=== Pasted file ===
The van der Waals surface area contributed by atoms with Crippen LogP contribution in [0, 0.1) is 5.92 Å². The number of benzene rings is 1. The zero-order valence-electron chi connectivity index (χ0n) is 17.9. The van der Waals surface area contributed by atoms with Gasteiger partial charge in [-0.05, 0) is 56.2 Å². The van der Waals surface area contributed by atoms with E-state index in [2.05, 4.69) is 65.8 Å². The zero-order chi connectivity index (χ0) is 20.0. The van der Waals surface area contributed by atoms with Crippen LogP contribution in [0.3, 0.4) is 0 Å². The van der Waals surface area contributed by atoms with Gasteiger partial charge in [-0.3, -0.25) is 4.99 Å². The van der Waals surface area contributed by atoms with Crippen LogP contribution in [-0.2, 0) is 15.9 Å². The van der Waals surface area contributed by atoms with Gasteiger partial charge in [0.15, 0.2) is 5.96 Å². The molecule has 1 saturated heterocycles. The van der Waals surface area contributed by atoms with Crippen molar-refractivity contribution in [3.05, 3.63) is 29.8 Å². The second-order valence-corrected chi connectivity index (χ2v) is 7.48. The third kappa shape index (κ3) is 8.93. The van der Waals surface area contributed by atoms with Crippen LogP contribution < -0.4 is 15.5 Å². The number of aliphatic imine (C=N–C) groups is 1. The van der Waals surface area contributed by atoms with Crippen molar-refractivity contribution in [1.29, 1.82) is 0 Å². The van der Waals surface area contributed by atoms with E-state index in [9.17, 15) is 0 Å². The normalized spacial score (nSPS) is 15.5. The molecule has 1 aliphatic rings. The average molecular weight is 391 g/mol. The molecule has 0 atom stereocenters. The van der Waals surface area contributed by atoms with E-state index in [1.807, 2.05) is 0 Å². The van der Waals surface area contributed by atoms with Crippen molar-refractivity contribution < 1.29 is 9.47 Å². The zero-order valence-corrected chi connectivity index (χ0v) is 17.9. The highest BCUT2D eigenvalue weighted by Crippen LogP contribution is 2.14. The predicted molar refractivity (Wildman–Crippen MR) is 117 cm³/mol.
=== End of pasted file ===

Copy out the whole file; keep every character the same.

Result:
The van der Waals surface area contributed by atoms with Crippen LogP contribution in [0, 0.1) is 5.92 Å². The number of benzene rings is 1. The zero-order valence-electron chi connectivity index (χ0n) is 17.9. The van der Waals surface area contributed by atoms with Gasteiger partial charge in [-0.05, 0) is 56.2 Å². The van der Waals surface area contributed by atoms with E-state index in [2.05, 4.69) is 65.8 Å². The zero-order chi connectivity index (χ0) is 20.0. The van der Waals surface area contributed by atoms with Crippen LogP contribution in [0.3, 0.4) is 0 Å². The van der Waals surface area contributed by atoms with Gasteiger partial charge in [-0.3, -0.25) is 4.99 Å². The van der Waals surface area contributed by atoms with Crippen LogP contribution in [-0.2, 0) is 15.9 Å². The van der Waals surface area contributed by atoms with Gasteiger partial charge in [0.15, 0.2) is 5.96 Å². The molecule has 1 saturated heterocycles. The van der Waals surface area contributed by atoms with Crippen molar-refractivity contribution in [3.05, 3.63) is 29.8 Å². The second-order valence-corrected chi connectivity index (χ2v) is 7.48. The third kappa shape index (κ3) is 8.93. The van der Waals surface area contributed by atoms with Crippen LogP contribution < -0.4 is 15.5 Å². The number of aliphatic imine (C=N–C) groups is 1. The van der Waals surface area contributed by atoms with Crippen molar-refractivity contribution in [1.29, 1.82) is 0 Å². The van der Waals surface area contributed by atoms with E-state index in [9.17, 15) is 0 Å². The normalized spacial score (nSPS) is 15.5. The molecule has 1 aliphatic rings. The average molecular weight is 391 g/mol. The molecule has 0 atom stereocenters. The van der Waals surface area contributed by atoms with E-state index in [1.807, 2.05) is 0 Å². The van der Waals surface area contributed by atoms with Crippen molar-refractivity contribution < 1.29 is 9.47 Å². The zero-order valence-corrected chi connectivity index (χ0v) is 17.9. The highest BCUT2D eigenvalue weighted by Crippen LogP contribution is 2.14. The predicted molar refractivity (Wildman–Crippen MR) is 117 cm³/mol.